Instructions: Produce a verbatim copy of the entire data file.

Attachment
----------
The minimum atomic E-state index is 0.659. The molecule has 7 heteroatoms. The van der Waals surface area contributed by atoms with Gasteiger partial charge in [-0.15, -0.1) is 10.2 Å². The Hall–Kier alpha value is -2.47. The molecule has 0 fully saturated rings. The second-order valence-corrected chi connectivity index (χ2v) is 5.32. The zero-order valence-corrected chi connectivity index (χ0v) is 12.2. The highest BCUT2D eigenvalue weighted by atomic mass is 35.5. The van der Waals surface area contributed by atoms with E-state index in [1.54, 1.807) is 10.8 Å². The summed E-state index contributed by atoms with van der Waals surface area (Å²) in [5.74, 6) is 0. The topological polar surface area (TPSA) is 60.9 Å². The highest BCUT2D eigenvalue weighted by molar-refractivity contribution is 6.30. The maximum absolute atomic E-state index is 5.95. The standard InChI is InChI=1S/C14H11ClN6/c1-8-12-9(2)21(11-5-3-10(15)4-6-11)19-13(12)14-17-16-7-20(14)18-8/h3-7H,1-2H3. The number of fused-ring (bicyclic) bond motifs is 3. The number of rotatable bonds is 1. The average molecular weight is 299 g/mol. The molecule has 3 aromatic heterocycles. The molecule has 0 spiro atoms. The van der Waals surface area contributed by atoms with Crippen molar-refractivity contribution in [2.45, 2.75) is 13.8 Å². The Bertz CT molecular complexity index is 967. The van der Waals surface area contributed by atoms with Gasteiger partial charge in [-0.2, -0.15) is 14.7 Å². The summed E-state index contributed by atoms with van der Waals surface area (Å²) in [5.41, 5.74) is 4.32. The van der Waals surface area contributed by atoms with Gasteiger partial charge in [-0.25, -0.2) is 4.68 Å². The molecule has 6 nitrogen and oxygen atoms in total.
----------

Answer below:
The minimum atomic E-state index is 0.659. The molecule has 7 heteroatoms. The van der Waals surface area contributed by atoms with Gasteiger partial charge in [-0.15, -0.1) is 10.2 Å². The Hall–Kier alpha value is -2.47. The molecule has 0 fully saturated rings. The second-order valence-corrected chi connectivity index (χ2v) is 5.32. The zero-order valence-corrected chi connectivity index (χ0v) is 12.2. The highest BCUT2D eigenvalue weighted by atomic mass is 35.5. The van der Waals surface area contributed by atoms with E-state index in [1.54, 1.807) is 10.8 Å². The summed E-state index contributed by atoms with van der Waals surface area (Å²) in [5.74, 6) is 0. The topological polar surface area (TPSA) is 60.9 Å². The highest BCUT2D eigenvalue weighted by molar-refractivity contribution is 6.30. The maximum absolute atomic E-state index is 5.95. The standard InChI is InChI=1S/C14H11ClN6/c1-8-12-9(2)21(11-5-3-10(15)4-6-11)19-13(12)14-17-16-7-20(14)18-8/h3-7H,1-2H3. The number of fused-ring (bicyclic) bond motifs is 3. The number of rotatable bonds is 1. The average molecular weight is 299 g/mol. The molecule has 3 aromatic heterocycles. The molecule has 0 spiro atoms. The van der Waals surface area contributed by atoms with Crippen molar-refractivity contribution in [2.45, 2.75) is 13.8 Å². The Bertz CT molecular complexity index is 967. The van der Waals surface area contributed by atoms with Gasteiger partial charge in [-0.2, -0.15) is 14.7 Å². The summed E-state index contributed by atoms with van der Waals surface area (Å²) in [5.41, 5.74) is 4.32. The van der Waals surface area contributed by atoms with Gasteiger partial charge in [-0.25, -0.2) is 4.68 Å². The molecule has 6 nitrogen and oxygen atoms in total.